Take part in shark conservation with The Great Projects, and come face to face with the ocean's most feared and revered predator.
Starting with our project in South Africa, the Great White Shark is one of the planet's most formidable predators. At up to six metres in length at their largest and over 2000 kilograms at their heaviest; it's easy to see why people are intimidated. Many media publications or films (Spielberg's 'Jaws' for example) have run with this pre-disposition - it's no wonder, then, that sharks sit at the top of many people's 'most feared' lists. A shame, as in reality, Great Whites rarely attack humans.
Elsewhere, you can take part in shark research and conservation in Baja California Sur, Mexico. The waters here are home to a number of fascinating shark species, from the famous bull-sharks and hammerheads, to the graceful and amiable whale sharks. Baja California Sur is world-renowned for its abundant wildlife, with sharks of course being the stars of the show...but past human activity has meant that this species has had to face severe threats.
It's really important to note that for every human killed by a shark (on which the average figure is 12 per annum); around 8.5 million sharks are killed in the same time span. Shockingly, it is estimated that 100 million sharks are killed every year – victims of the shark fin trade, long line fishing nets, shark protection nets and trophy hunting.
What better way to help shark research and ultimately conserve this magnificent predator than on a fantastic conservation project. As a volunteer on a Great White Shark Conservation Project, you will get to assist on field research data collection and learn basic seamanship and boat skills, and of course you will have ample opportunities to go great white shark cage diving! Otherwise, the Shark Research And Conservation Project in Mexico provides volunteers with the ability to work towards developing a long-term monitoring program of shark populations in Baja California Sur, while raising awareness of important conservation efforts and contributing towards the strategies necessary for sustainable shark-diving activities.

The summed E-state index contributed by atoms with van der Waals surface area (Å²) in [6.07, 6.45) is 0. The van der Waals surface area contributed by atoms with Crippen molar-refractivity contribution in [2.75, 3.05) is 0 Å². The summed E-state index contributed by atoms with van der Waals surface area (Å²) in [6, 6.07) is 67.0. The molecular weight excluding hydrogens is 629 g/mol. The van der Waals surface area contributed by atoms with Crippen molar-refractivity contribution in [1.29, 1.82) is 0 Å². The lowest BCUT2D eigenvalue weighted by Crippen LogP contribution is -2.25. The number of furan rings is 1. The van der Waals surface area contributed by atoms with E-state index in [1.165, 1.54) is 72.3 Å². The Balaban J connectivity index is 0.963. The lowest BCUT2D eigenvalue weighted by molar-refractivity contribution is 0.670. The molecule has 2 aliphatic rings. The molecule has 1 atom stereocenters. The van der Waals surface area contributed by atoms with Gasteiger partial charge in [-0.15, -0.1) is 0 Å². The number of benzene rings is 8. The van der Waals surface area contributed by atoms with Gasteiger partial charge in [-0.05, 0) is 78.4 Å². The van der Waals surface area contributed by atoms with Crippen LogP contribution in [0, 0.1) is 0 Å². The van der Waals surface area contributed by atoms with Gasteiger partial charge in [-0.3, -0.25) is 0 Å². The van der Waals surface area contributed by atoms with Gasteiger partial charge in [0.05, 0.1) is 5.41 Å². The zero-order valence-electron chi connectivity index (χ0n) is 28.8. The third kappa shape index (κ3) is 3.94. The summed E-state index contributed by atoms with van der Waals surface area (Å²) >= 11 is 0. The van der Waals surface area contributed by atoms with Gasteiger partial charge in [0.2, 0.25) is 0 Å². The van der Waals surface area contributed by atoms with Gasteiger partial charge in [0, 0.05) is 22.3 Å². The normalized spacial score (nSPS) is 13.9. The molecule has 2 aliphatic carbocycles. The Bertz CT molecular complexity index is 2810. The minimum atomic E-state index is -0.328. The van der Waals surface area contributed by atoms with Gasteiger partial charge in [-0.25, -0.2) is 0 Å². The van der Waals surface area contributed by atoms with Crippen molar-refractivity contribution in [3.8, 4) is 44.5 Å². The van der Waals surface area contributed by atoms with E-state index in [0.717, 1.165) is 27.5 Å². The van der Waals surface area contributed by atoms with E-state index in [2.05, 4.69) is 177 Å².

Shark numbers are decreasing, and with numbers already being so low this has the potential to tip the scales, and they could soon become officially endangered. Due to the vastness of the world’s oceans, it is difficult to get a firm grasp on shark numbers, but what we do know is that unless a change is made and it is made soon, numbers will continue to fall until the point where a reverse is simply impossible. We need to act now to ensure these beasts are still here for generations to come.
You will not be surprised to hear that the biggest threat to the shark population is man, and some of the most prominent issues they are facing are: